Sam Millar – Holy Sass
Every now and then you see a band that chimes with you and for an inexplicable reason you just go “Wow”. Bigfoot were that band for me. They had this long haired guitarist with a smiling, cheeky, “I’m bloody good btw” attitude. That’ll be the bold Sam Millar.
I saw them supporting Jeff Scott Soto in Newcastle where I personally thought they were better than the main act. I also treated my wife to a gig in Edinburgh when the lads were supporting Tyketto. I loved the short set, my wife discovered that premium seats at the front side of the stage meant she was under the speakers. She’s not spoken to me since as she’s now partially deaf. She wasn’t a fan however I was.
I then saw the lads at Rockingham where they were awesome and the Welsh mafia agreed with me to the extent that 4 of us were decked out in the green and white Bigfoot Union Jack tour shirts. I think fan-boy is a harsh but fair comment as I collected t-shirts and signed EPs. I also had the pleasure to chat to the lads and so I was gutted when they undertook a farewell tour that, to be honest only Black Sabbath and Kiss have done for longer. The upside of this was Sam Millar (him of the cheeky smile, never say no to a beer and general happy demeanour) announced on Facebook that he was recording his own stuff. I’d seen his YouTube videos (videos? FFS how old do I sound?!) and was committed to a signed copy of the EP.
‘Holy Sass’ – nae idea what it means but I knew the word on the street was it wasn’t a Bigfoot style sound. This worried me not a jot and into the car CD it went. To be honest it hasn’t been off. It is 5 tracks of pure soft/melodic rock/pop. Delete as appropriate.
‘Eyes’ kicks things off with a good old fashioned 70’s guitar riff and then I discovered Mr Millar can bloody sing. Not a booming voice but one that totally compliments the sound of the song superbly. It’s foot tappingly good with echoing clapping and nicely layered vocals. There’s also the lyrics, not twee but heartfelt: “So much for walking away, so much for making it history, get up and get up and go if you don’t like what you see”. I think there may be a bit of hangover from a previous relationship there (band or girlfriend I won’t presume to know but you make your own minds up)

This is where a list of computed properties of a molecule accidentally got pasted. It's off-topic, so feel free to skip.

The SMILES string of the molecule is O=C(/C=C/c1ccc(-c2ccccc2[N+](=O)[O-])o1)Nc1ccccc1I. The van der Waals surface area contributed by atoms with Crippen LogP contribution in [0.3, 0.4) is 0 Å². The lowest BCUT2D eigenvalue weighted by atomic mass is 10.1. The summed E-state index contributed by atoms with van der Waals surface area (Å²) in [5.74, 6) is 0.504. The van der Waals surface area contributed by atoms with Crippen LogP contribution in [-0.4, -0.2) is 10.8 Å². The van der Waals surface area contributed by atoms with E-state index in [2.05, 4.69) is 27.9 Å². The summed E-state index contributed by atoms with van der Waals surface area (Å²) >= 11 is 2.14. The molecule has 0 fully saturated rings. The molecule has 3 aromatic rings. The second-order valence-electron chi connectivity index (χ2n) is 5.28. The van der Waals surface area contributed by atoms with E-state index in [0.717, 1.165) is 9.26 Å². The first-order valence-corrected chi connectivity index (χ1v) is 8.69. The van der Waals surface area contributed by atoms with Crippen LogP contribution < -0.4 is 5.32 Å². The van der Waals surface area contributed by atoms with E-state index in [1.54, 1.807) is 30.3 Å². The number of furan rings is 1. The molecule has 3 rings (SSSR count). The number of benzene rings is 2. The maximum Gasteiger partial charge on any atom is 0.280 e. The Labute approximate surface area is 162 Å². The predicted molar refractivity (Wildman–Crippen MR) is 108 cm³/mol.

‘Cyber Girl’ – FFS I thought the start was gonna be Mud “Lonely this Christmas” followed by The Darkness and their bloody Christmas song. However, I was wrong! It grows and grows into a very soft but haunting song. It becomes a superb melodic piece and the Sam solo is stunning. OK it’s still a Christmas style song but it’s more addictive than Marmite. I love it. “Cyber girl meet me in the real world”, a sad refection on youngsters nowadays, what happened to bumping into your wife in a pub? Oh that’ll be just me then.
‘Let Me Yet’ – the first song I’d heard as sneak preview, the guitar hook and general happy upbeat sound is wonderful. The chorus is superb and it leaves a smile on your face. Again the lyrics are quality but the guitar again is just so good. I think this boy may actually be able to play…….
‘Lost in Translation’ – nice acoustic start with “that” guitar sound kicking in. A bona fide melodic rock piece that just grows to highlight that Sam is a proper guitarist. It has the orchestral bit at the end which I think was wasted a bit, another minute of that with the guitar and we’d have a perfect song.
‘Strangers’ – I always thought I’d heard the perfect melodic rock songs and this beauty bursts into life. It’s one of the most stunning piece of catchy guitar based joy you can imagine. My wife sat in the car stunned and said “no way was he in that noisy band, it’s brilliant.” It’s stunningly good, the chorus is an ear worm, it’s one of the most uplifting tracks I’ve heard…..in days
So ‘Holy Sass’ is just a piece of pure fun, enjoyment and choruses that are just magnificent and if you don’t listen to this and smile you must be dead from the neck up and nothing working downstairs.
I wanted to like it because I’ve met Sam and he is a genuine nice guy but it blew me away how good it was and rumours there may a follow-up coming makes me very happy.
Its the best EP I’ve heard in a long time.
9 out of 10 easy. Loved it.
Review by Lawrie Willcox
2. Cyber Girl
3. Let Me Yet
4. Lost In Translation
Sam Millar……and probably a few mates.
Whiskey Myers – S/T